Mini-RF

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An example Mini-RF total radar backscatter image taken in the 12.6 cm band. It shows a fresh lunar impact crater with an ejecta blanket surrounding it.

The Miniature Radio-Frequency instrument (Mini-RF) is a synthetic aperture radar (SAR) instrument on the Lunar Reconnaissance Orbiter (LRO), which is currently in orbit around the Moon. It has a resolution of 30 m/pixel and two wavelength bands, a primary band at 12.6 cm and a secondary band at 4.2 cm.[1][2] The original principal investigator of Mini-RF, Stewart Nozette, was arrested for espionage, and the current principal investigator is Ben Bussey of the Applied Physics Laboratory, where Mini-RF was built. Previous SAR instruments, such as the radar on the Magellan mission to Venus, were large, massive, power-hungry, and expensive. Intended as a demonstration of cheap, lightweight SAR technology, the Mini-RF instrument was designed in response to these concerns. Because it was a technology demonstration, Mini-RF is sometimes not included in lists of LRO's instruments.

Radar is one of the few remote sensing tools capable of distinguishing water ice from other forms of water thought to be present of the Moon, such as hydrated minerals and water adsorbed onto the lunar surface. Although the LCROSS mission, which deliberately crashed a probe into the lunar surface to look for water, detected water in Cabeus Crater, Mini-RF did not detect water ice at the LCROSS impact site.[2]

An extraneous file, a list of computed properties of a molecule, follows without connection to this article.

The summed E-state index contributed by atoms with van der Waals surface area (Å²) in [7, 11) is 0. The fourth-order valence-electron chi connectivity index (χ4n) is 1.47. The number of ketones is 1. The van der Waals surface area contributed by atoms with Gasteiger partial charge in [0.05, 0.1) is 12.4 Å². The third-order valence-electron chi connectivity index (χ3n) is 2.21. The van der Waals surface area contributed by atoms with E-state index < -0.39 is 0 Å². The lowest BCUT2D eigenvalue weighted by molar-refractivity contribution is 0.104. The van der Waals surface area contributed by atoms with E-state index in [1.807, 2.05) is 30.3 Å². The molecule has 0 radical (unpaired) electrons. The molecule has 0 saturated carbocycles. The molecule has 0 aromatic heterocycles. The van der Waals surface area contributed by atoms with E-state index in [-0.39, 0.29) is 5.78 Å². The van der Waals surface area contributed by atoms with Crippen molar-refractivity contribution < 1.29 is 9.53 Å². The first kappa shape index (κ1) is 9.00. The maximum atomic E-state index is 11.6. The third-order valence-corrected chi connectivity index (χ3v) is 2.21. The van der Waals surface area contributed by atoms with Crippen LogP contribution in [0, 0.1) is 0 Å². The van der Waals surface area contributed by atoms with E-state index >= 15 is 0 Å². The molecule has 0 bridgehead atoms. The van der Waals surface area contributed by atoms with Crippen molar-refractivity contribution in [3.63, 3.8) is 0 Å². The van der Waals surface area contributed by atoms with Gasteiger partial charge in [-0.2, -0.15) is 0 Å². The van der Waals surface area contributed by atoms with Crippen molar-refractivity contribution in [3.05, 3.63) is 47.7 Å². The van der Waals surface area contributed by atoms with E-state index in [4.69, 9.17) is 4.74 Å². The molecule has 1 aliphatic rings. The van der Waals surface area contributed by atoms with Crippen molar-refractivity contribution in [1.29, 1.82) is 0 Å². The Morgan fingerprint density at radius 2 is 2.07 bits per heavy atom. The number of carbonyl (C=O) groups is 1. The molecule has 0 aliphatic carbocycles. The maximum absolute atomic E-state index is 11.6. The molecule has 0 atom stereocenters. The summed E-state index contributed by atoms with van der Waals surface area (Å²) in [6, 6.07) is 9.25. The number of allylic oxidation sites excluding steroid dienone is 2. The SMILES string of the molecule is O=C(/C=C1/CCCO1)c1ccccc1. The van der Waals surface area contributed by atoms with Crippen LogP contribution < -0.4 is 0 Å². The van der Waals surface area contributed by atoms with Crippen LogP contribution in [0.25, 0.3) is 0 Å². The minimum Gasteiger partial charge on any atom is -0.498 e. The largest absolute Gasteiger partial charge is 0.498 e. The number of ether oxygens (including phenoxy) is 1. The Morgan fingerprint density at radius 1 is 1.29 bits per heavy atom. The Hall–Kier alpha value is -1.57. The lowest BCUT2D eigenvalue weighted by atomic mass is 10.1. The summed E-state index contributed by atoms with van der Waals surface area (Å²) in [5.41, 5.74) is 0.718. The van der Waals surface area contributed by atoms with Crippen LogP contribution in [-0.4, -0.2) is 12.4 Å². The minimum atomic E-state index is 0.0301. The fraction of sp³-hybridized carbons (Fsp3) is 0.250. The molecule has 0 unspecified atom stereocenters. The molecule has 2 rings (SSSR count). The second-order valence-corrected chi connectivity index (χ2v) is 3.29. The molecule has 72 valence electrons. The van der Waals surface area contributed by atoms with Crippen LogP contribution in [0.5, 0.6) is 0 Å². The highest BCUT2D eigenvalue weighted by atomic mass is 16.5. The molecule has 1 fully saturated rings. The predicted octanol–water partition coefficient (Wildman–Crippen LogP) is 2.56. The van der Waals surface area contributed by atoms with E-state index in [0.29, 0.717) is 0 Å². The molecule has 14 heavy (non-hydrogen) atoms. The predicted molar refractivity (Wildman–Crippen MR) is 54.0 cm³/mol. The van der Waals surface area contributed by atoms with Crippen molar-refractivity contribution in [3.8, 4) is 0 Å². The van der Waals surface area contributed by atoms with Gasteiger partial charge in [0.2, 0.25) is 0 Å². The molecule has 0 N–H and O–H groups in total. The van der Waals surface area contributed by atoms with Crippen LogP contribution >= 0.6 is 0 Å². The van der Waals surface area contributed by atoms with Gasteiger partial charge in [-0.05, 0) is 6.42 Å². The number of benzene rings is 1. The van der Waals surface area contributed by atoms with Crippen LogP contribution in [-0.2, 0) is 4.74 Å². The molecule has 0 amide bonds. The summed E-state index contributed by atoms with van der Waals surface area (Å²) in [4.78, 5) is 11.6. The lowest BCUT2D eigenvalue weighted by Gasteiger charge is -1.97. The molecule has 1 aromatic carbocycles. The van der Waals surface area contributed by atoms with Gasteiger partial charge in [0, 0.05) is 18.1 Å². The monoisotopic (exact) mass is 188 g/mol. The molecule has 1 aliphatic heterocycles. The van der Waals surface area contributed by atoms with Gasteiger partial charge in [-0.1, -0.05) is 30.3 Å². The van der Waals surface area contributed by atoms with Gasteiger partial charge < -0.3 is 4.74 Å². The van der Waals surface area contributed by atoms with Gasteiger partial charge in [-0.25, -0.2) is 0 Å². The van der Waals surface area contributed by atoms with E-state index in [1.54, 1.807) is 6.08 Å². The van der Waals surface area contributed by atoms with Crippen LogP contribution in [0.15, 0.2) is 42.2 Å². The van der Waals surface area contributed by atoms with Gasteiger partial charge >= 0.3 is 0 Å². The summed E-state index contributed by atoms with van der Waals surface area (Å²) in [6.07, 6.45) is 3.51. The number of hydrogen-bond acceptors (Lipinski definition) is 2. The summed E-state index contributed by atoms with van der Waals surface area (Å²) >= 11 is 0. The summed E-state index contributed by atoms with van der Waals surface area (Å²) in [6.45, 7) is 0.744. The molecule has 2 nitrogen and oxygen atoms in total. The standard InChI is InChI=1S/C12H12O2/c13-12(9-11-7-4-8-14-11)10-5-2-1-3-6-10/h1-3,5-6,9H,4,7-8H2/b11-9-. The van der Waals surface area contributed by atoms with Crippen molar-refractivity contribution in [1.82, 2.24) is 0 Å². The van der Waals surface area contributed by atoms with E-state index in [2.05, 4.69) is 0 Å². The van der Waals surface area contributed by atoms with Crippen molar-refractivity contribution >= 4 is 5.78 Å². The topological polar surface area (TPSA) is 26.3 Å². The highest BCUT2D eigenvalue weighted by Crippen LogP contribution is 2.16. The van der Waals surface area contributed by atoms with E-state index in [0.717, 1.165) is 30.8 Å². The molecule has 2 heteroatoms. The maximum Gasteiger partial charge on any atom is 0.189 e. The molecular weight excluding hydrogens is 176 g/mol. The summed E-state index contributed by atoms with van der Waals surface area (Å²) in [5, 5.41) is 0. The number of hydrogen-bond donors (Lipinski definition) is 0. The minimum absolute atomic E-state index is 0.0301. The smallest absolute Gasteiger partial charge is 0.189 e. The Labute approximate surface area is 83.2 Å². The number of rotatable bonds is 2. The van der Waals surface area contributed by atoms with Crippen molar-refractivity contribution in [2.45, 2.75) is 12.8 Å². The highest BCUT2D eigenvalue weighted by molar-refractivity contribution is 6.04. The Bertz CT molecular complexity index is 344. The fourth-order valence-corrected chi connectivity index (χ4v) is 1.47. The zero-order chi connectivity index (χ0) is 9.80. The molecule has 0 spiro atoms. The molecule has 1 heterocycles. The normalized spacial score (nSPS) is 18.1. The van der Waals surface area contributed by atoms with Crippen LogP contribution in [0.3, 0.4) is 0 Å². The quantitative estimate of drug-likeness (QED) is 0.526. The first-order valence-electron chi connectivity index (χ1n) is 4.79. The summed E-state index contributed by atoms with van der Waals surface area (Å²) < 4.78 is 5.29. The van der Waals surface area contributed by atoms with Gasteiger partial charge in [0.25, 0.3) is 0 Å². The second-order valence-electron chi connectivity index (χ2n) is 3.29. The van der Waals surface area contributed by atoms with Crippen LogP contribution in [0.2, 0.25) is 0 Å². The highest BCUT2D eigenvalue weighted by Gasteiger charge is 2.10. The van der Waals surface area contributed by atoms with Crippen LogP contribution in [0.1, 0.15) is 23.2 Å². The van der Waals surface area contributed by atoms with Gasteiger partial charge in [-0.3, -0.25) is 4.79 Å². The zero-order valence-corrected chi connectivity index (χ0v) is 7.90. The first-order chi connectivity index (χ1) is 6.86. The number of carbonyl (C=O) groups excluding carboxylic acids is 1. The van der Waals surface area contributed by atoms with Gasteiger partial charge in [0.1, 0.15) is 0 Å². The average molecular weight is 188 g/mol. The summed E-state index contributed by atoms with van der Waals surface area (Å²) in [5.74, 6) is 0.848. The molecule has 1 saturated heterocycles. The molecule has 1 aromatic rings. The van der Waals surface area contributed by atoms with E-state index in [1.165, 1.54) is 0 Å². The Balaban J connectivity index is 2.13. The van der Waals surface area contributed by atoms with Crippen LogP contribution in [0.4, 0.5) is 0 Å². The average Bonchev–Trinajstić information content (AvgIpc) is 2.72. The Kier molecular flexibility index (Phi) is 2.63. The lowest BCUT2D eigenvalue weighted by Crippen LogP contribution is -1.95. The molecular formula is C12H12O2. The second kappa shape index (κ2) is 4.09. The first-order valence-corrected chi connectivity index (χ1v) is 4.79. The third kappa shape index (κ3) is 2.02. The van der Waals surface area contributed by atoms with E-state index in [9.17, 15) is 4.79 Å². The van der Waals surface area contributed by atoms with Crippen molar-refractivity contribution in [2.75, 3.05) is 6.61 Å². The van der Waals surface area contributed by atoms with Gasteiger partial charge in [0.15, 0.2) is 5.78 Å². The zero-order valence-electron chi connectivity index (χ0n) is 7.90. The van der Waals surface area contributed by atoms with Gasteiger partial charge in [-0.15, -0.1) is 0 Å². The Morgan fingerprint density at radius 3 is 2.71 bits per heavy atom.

In January, 2011, after completion of Mini-RF's primary mission objectives, NASA announced that the Mini-RF transmitter had suffered a critical failure. The receiver continues working, allowing occasional bistatic radar measurements, where the radar signal is transmitted from the Earth, reflected off the Moon, and received by the Mini-RF.

References[edit]

  1. ^ Nozette, Stewart; Spudis, Paul; Bussey, Ben; Jensen, Robert; Raney, Keith; et al. (January 2010). "The Lunar Reconnaissance Orbiter Miniature Radio Frequency (Mini-RF) Technology Demonstration". Space Science Reviews 150: 285–302. Bibcode:2010SSRv..150..285N. doi:10.1007/s11214-009-9607-5. 
  2. ^ a b C. D. Neish, D. B. J. Bussey, P. Spudis, W. Marshall, B. J. Thomson, et al. (January 2011). "The nature of lunar volatiles as revealed by Mini-RF observations of the LCROSS impact site". Journal of Geophysical Research. 

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